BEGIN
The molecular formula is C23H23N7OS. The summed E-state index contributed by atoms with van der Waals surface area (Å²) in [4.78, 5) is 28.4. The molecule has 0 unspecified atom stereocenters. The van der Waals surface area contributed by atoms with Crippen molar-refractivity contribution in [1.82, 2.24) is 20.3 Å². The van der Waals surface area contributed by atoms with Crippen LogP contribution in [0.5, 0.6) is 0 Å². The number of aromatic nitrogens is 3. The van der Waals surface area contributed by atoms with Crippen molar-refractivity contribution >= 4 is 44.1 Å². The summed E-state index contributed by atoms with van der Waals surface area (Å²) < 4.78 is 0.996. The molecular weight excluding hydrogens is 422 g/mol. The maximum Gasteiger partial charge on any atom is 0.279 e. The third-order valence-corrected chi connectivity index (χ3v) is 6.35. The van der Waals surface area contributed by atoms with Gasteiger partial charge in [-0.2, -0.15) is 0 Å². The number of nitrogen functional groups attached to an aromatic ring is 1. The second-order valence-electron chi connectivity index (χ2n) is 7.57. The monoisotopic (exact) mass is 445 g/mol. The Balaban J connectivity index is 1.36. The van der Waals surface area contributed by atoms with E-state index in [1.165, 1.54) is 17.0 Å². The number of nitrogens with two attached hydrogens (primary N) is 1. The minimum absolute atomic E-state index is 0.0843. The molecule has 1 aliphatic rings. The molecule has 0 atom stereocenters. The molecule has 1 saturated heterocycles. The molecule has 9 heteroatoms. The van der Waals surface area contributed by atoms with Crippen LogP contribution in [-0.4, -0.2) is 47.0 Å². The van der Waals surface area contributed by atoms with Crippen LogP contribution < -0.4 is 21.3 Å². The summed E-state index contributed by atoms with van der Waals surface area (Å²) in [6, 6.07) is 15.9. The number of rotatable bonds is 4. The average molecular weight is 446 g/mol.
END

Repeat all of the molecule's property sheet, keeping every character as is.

The molecular formula is C23H23N7OS. The summed E-state index contributed by atoms with van der Waals surface area (Å²) in [4.78, 5) is 28.4. The molecule has 0 unspecified atom stereocenters. The van der Waals surface area contributed by atoms with Crippen molar-refractivity contribution in [1.82, 2.24) is 20.3 Å². The van der Waals surface area contributed by atoms with Crippen LogP contribution in [0.5, 0.6) is 0 Å². The number of aromatic nitrogens is 3. The van der Waals surface area contributed by atoms with Crippen molar-refractivity contribution >= 4 is 44.1 Å². The summed E-state index contributed by atoms with van der Waals surface area (Å²) < 4.78 is 0.996. The molecular weight excluding hydrogens is 422 g/mol. The maximum Gasteiger partial charge on any atom is 0.279 e. The third-order valence-corrected chi connectivity index (χ3v) is 6.35. The van der Waals surface area contributed by atoms with Gasteiger partial charge in [-0.2, -0.15) is 0 Å². The number of nitrogen functional groups attached to an aromatic ring is 1. The second-order valence-electron chi connectivity index (χ2n) is 7.57. The monoisotopic (exact) mass is 445 g/mol. The Balaban J connectivity index is 1.36. The van der Waals surface area contributed by atoms with E-state index in [1.165, 1.54) is 17.0 Å². The number of nitrogens with two attached hydrogens (primary N) is 1. The minimum absolute atomic E-state index is 0.0843. The molecule has 1 aliphatic rings. The molecule has 0 atom stereocenters. The molecule has 1 saturated heterocycles. The molecule has 9 heteroatoms. The van der Waals surface area contributed by atoms with Crippen LogP contribution in [-0.4, -0.2) is 47.0 Å². The van der Waals surface area contributed by atoms with Crippen LogP contribution < -0.4 is 21.3 Å². The summed E-state index contributed by atoms with van der Waals surface area (Å²) in [6, 6.07) is 15.9. The number of rotatable bonds is 4. The average molecular weight is 446 g/mol.